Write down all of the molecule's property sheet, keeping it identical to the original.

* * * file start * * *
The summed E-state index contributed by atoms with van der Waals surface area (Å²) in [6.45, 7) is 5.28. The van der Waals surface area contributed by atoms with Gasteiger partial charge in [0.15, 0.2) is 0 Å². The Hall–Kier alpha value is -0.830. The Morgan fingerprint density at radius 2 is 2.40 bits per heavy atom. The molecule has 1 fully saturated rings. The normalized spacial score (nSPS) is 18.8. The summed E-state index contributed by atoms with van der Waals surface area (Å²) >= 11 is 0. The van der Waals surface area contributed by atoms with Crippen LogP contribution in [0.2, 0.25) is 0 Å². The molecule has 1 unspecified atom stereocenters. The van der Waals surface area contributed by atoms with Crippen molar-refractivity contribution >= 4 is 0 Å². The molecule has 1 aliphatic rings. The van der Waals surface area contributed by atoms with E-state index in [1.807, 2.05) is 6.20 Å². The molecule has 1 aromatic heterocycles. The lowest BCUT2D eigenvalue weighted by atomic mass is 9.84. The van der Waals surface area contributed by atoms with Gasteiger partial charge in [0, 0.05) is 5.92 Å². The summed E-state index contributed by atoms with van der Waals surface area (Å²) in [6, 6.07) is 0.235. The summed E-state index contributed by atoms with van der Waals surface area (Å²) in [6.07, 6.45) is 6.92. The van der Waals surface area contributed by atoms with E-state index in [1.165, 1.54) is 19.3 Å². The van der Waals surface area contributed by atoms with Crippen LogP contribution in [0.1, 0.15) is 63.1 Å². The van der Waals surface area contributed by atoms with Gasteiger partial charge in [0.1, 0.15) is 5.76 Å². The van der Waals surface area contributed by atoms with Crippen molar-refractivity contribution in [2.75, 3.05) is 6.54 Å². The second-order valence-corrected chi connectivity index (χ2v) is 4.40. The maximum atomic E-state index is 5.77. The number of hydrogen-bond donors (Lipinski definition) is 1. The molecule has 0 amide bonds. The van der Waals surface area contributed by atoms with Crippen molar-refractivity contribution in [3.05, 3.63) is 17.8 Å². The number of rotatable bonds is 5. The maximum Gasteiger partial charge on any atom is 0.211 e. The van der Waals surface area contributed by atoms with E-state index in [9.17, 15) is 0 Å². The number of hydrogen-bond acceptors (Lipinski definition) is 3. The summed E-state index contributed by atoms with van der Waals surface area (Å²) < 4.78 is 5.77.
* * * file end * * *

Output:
The summed E-state index contributed by atoms with van der Waals surface area (Å²) in [6.45, 7) is 5.28. The van der Waals surface area contributed by atoms with Gasteiger partial charge in [0.15, 0.2) is 0 Å². The Hall–Kier alpha value is -0.830. The Morgan fingerprint density at radius 2 is 2.40 bits per heavy atom. The molecule has 1 fully saturated rings. The normalized spacial score (nSPS) is 18.8. The summed E-state index contributed by atoms with van der Waals surface area (Å²) >= 11 is 0. The van der Waals surface area contributed by atoms with Crippen LogP contribution in [0.2, 0.25) is 0 Å². The molecule has 1 unspecified atom stereocenters. The van der Waals surface area contributed by atoms with Crippen molar-refractivity contribution >= 4 is 0 Å². The molecule has 1 aliphatic rings. The van der Waals surface area contributed by atoms with E-state index in [1.807, 2.05) is 6.20 Å². The molecule has 1 aromatic heterocycles. The lowest BCUT2D eigenvalue weighted by atomic mass is 9.84. The van der Waals surface area contributed by atoms with Gasteiger partial charge in [0, 0.05) is 5.92 Å². The summed E-state index contributed by atoms with van der Waals surface area (Å²) in [6, 6.07) is 0.235. The summed E-state index contributed by atoms with van der Waals surface area (Å²) in [6.07, 6.45) is 6.92. The van der Waals surface area contributed by atoms with E-state index in [1.165, 1.54) is 19.3 Å². The van der Waals surface area contributed by atoms with Crippen LogP contribution in [0.1, 0.15) is 63.1 Å². The van der Waals surface area contributed by atoms with Gasteiger partial charge in [0.1, 0.15) is 5.76 Å². The van der Waals surface area contributed by atoms with Crippen molar-refractivity contribution in [2.75, 3.05) is 6.54 Å². The second-order valence-corrected chi connectivity index (χ2v) is 4.40. The maximum atomic E-state index is 5.77. The number of hydrogen-bond donors (Lipinski definition) is 1. The molecule has 0 amide bonds. The van der Waals surface area contributed by atoms with Crippen molar-refractivity contribution in [3.05, 3.63) is 17.8 Å². The number of rotatable bonds is 5. The maximum Gasteiger partial charge on any atom is 0.211 e. The van der Waals surface area contributed by atoms with E-state index in [9.17, 15) is 0 Å². The number of hydrogen-bond acceptors (Lipinski definition) is 3. The summed E-state index contributed by atoms with van der Waals surface area (Å²) < 4.78 is 5.77.